The Second Chechen War and the Lead-Up to It: Background information when reading A Constellation of Vital Phenomena

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A Constellation of Vital Phenomena

by Anthony Marra

A Constellation of Vital Phenomena by Anthony Marra
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  • First Published:
    May 2013, 400 pages
    Paperback:
    Feb 2014, 416 pages

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Book Reviewed by:
Kim Kovacs

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Beyond the Book:
The Second Chechen War and the Lead-Up to It

Print Review

A Constellation of Vital Phenomena is set primarily during the Second Chechen War, which started August 1999.

The second war had its roots in the First Chechen War (aka the War in Chechnya). At the heart of this initial conflict – and indeed the one that followed - was the relationship of Chechnya to Russia.

Chechnya and its neighbors Chechnya was one of more than a dozen states to declare independence from Russia in the wake of the Soviet Union's dissolution in 1991. But not all Chechens agreed with the decision with many wanting to remain a part of the Russian Federation. The end result was that Chechen President Dzokhar Dudayev's pro-independence government was unstable and this led to armed resistance by rebels opposed to his domestic policies. The situation was exacerbated by the Russian Government under President Boris Yeltsin, which sought to further destabilize Chechnya by supplying the rebels with money, weapons and mercenaries. Non-ethnic Chechens (predominantly ethnic Russians, Armenians & Ukrainians) began to flee the republic, leading to an economic crisis and further chaos. Russia used the turmoil as an excuse to invade Chechnya in December 1994 to "establish constitutional order in Chechnya and to preserve the territorial integrity of Russia."

The ensuing conflict left thousands – primarily civilians – dead and there were reports of massive numbers of human rights abuses on all sides of the hostilities. The war was also deeply unpopular with the Russian public, which helped bring it to an early end. A ceasefire was signed in August 1996 with a full peace treaty put in place in May of the following year, signed by Yeltsin and the new Chechen president Aslan Maskhadov, who was elected president in January 1997.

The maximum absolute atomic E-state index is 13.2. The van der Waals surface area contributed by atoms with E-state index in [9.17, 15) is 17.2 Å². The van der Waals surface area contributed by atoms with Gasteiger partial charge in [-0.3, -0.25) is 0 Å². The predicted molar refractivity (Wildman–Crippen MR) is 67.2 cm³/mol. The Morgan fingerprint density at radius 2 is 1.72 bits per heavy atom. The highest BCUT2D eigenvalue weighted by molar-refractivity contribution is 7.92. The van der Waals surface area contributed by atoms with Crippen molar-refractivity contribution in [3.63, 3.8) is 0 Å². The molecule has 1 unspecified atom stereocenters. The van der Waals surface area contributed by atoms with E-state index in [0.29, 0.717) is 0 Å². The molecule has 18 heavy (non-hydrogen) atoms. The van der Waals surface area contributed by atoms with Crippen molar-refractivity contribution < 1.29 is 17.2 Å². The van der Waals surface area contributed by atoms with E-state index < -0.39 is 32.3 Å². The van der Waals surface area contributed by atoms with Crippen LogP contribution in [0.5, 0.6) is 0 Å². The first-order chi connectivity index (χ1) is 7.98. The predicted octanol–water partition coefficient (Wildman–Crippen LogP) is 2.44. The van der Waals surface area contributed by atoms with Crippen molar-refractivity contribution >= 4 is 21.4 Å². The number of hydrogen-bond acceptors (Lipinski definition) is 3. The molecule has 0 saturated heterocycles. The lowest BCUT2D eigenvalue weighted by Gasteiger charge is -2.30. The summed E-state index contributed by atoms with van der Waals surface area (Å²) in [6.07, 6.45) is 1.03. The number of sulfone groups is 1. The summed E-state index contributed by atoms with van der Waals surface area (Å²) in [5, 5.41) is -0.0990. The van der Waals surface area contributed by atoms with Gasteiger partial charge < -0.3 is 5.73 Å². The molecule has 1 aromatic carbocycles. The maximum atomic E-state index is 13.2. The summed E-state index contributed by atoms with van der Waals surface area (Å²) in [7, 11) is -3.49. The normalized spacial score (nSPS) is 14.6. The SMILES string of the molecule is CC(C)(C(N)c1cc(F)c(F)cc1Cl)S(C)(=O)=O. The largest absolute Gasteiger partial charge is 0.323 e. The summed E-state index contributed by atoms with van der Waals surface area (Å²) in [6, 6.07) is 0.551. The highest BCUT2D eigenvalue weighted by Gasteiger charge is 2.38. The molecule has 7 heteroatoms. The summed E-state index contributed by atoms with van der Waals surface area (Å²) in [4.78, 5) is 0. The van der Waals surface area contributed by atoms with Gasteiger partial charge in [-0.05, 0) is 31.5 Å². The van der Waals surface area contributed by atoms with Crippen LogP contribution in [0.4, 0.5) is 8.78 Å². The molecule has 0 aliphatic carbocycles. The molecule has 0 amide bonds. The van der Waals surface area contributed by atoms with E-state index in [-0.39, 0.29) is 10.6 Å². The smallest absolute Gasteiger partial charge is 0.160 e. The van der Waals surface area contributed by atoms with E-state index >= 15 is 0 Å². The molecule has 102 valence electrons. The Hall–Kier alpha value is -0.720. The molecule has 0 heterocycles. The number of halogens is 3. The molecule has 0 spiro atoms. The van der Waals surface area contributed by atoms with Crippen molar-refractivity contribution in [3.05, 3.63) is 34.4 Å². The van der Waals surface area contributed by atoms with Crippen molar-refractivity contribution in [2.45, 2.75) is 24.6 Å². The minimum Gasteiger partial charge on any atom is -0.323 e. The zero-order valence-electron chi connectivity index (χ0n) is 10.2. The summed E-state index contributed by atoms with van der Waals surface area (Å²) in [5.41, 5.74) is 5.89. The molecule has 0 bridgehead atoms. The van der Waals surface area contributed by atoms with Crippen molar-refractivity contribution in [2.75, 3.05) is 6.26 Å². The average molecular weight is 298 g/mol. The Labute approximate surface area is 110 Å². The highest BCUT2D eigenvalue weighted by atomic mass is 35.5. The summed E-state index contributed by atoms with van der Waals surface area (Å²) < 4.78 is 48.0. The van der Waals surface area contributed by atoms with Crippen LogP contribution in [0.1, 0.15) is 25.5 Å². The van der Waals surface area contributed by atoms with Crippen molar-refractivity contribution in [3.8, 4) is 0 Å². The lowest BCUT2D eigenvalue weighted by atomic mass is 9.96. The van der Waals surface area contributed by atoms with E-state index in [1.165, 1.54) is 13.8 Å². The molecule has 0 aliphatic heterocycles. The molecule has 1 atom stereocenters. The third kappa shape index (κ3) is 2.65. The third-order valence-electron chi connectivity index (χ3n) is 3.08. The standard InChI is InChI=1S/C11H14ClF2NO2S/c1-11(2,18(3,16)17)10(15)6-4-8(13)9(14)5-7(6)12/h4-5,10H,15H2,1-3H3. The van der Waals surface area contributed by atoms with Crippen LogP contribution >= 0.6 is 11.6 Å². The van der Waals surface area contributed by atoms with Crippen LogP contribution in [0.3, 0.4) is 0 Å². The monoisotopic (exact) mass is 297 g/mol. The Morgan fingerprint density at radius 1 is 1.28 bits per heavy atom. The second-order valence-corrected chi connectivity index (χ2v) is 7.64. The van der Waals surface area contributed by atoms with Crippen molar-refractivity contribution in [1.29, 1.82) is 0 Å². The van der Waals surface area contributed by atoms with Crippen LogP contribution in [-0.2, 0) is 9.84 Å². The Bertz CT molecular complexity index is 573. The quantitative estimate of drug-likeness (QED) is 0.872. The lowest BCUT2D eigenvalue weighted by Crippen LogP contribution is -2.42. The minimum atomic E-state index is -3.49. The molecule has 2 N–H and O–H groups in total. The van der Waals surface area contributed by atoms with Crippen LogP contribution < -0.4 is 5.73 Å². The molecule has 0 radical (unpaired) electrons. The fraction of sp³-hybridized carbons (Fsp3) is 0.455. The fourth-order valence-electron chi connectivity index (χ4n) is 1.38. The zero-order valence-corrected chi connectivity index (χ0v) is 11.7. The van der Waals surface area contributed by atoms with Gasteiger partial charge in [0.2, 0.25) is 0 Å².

Maskhadov's government was left extremely weak, with very little ability to enforce order in Chechnya. This allowed large, lawless bands of armed men to terrorize the country. Kidnapping high-ranking Russians and other Western citizens became a major source of income for these groups. The lack of a military presence also allowed religious extremism, particularly Islamist Wahhabism, to flourish, and enabled fighters from other countries to infiltrate Chechnya's borders. The situation was so bad that in 1998 a state of emergency was declared by the Chechen government.

In August and September 1999, Chechen, Dagestani, Arab and Wahhabist militants invaded the Republic of Dagestan from Chechnya, sparking the Second Chechen War. Russia again attacked, first with a massive air campaign with the stated goal of wiping out the insurgents but with an end result of displacing thousands of Chechen citizens. On 1 October 1999 Prime Minister Vladimir Putin declared Maskhadov's government invalid and ordered troops into Chechnya. Adding fuel to the fire were multiple bombings in Russia that were attributed to the separatists (although this assessment has been contested).

As the Russians proceeded into Chechnya once again atrocities were committed against the civilians caught in the middle of the conflict. Chechen nationals were killed in very large numbers, and an estimated 200,000 to 350,000 forced to flee their homes amid Russian bombardment. The Russian army began a siege of Grozny in early February 2000, a city in almost total ruin from the constant shelling. Putin, now President of Russia, established direct rule of Chechnya in May 2000. Meanwhile, the separatists conducted guerrilla warfare against the larger and better-equipped Russians, particularly in the southern regions of Chechnya.

In June 2000 Putin appointed Akhmad Kadyrov the head of Chechnya, and Kadyrov helped form a new Chechen constitution in 2003 granting the republic some autonomy but still maintaining close ties with Russia. Although the new government was very unpopular (Kadyrov was seen as a puppet of the Russian government) Chechnya gradually stabilized as harsh measures were used to quell any civilian dissent and as separatists were killed or escaped to neighboring countries. The war officially ended by decree on 16 April 2009, but sporadic fighting instigated by militants in Dagestan and Ingushetia continues at the time of this writing (April 2013). Incidentally Akhmad Kadyrov was assassinated in May 2004 and his son, Ramzan Kadyrov, is now President.

PBS has a good timeline of Chechnya's recent history which is worth checking out.

Article by Kim Kovacs

This article was originally published in May 2013, and has been updated for the February 2014 paperback release. Click here to go to this issue.

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